Tags: IRS | tax | dodge | technology

IRS: You Can Change Your Password and ID, But You Can't Hide

By John Morgan   |   Monday, 06 May 2013 08:04 AM

The Internal Revenue Service is setting up more high-tech solutions such as "robo-audits" to nail tax evaders, but so far many of the largest cheaters appear to be staying a step ahead of the government.

The IRS' data-mining tools help the agency collect only a fraction of the estimated $400 billion in annual tax dodges, according to U.S. News & World Report.

But that may be about to change. The IRS spent about $1 billion in its recent modernization.

Editor's Note:
Make 2013 the Year You Pay Zero Taxes

As a result, the agency's is rolling out an effort — developed mostly by IBM — to deploy sophisticated data-matching and pattern-recognition technology, and match up taxpayer returns with third-party information, according to U.S. Treasury Inspector General for Tax Administration J. Russell George.

With the new tools, the IRS will be able to track credit card transaction, social media, e-commerce sites including eBay, and data from mobile devices, according to U.S. News.

The IRS has revealed little to the public about the new technology-based collection strategy.

"Are they being too secretive? Probably," Joel Slemrod, a University of Michigan economics professor who follows the impact of government policy on consumer behavior, told U.S. News. "They can't tell the public everything they do, but I don't know why they are being as secretive as they are."

The agency has in the past had success pursuing small-fry tax dodgers, in part because the errors are less complex, but that is it far more expensive to go after high-income tax cheats.

"A questionable $5 million investment in a euro debt swap involving unlisted derivatives and having no clear economic purpose beyond tax avoidance, even if it is detected, might require a trip to a Liechtenstein bank to meet with a team of lawyers and accountants," U.S. News stated.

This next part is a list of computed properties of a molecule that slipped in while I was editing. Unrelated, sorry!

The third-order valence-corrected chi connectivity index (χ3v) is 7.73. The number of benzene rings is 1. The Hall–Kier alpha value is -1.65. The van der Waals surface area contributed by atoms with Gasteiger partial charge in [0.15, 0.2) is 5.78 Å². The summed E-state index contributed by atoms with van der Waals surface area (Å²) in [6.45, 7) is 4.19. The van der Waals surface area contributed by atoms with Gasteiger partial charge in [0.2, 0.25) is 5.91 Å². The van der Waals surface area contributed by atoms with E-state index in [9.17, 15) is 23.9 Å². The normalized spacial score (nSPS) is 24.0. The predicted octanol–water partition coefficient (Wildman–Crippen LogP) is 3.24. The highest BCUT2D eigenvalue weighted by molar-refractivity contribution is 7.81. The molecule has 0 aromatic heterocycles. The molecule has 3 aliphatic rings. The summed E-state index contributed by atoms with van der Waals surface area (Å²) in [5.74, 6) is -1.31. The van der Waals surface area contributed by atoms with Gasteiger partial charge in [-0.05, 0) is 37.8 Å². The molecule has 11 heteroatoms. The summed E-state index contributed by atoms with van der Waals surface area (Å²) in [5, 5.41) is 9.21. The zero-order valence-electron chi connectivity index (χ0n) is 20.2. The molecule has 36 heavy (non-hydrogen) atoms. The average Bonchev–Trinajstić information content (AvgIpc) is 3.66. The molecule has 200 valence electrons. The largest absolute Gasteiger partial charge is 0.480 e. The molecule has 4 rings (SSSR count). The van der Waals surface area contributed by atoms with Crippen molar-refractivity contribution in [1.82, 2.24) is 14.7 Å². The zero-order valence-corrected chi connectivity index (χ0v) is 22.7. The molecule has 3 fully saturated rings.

"Often, this kind of tax action amounts to a multimillion-dollar bet of the IRS's thin resources with low odds of paying off."

U.S News predicted more Americans would soon be potential targets of IRS robo-audits and personal data mining, although they may be unaware what personal data is being used.

Legal and privacy experts, as well as the IRS National Taxpayer Advocate, are urging the agency to share more details. However, the IRS has told Congress such disclosures might harm its detection efforts.

The United States has taken aim at tax-dodging individuals and the banks that help them. Congress has passed the Foreign Account Tax Compliance Act (FATCA), which forces foreign financial firms to disclose information about their American clients' accounts to the IRS. The law is set to take affect at the end of this year.

The IRS is pursuing bank records for U.S. taxpayers suspected of hiding accounts at a Caribbean lender FirstCaribbean International Bank, The Wall Street Journal reported.

The newspaper said the effort is evidence U.S. tax agents are targeting hidden offshore accounts in countries other than Switzerland, which had been a primary target to date.

Editor's Note: Make 2013 the Year You Pay Zero Taxes

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